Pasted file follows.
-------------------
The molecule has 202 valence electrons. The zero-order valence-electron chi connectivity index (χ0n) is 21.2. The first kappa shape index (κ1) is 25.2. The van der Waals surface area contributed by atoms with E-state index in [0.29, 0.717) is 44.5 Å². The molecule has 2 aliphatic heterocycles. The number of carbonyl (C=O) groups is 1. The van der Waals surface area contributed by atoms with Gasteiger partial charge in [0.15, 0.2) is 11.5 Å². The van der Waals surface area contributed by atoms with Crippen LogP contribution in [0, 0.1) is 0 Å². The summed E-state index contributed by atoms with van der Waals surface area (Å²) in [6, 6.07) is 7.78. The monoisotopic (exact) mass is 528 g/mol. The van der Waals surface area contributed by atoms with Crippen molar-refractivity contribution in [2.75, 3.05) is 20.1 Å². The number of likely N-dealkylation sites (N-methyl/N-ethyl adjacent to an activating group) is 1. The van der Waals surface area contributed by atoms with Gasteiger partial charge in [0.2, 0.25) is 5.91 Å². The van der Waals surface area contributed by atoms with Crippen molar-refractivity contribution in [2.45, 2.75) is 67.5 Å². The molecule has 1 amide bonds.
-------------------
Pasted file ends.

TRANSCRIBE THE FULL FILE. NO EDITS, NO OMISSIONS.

The molecule has 202 valence electrons. The zero-order valence-electron chi connectivity index (χ0n) is 21.2. The first kappa shape index (κ1) is 25.2. The van der Waals surface area contributed by atoms with E-state index in [0.29, 0.717) is 44.5 Å². The molecule has 2 aliphatic heterocycles. The number of carbonyl (C=O) groups is 1. The van der Waals surface area contributed by atoms with Gasteiger partial charge in [0.15, 0.2) is 11.5 Å². The van der Waals surface area contributed by atoms with Crippen LogP contribution in [0, 0.1) is 0 Å². The summed E-state index contributed by atoms with van der Waals surface area (Å²) in [6, 6.07) is 7.78. The monoisotopic (exact) mass is 528 g/mol. The van der Waals surface area contributed by atoms with Crippen molar-refractivity contribution in [2.75, 3.05) is 20.1 Å². The number of likely N-dealkylation sites (N-methyl/N-ethyl adjacent to an activating group) is 1. The van der Waals surface area contributed by atoms with Gasteiger partial charge in [0.2, 0.25) is 5.91 Å². The van der Waals surface area contributed by atoms with Crippen molar-refractivity contribution in [2.45, 2.75) is 67.5 Å². The molecule has 1 amide bonds.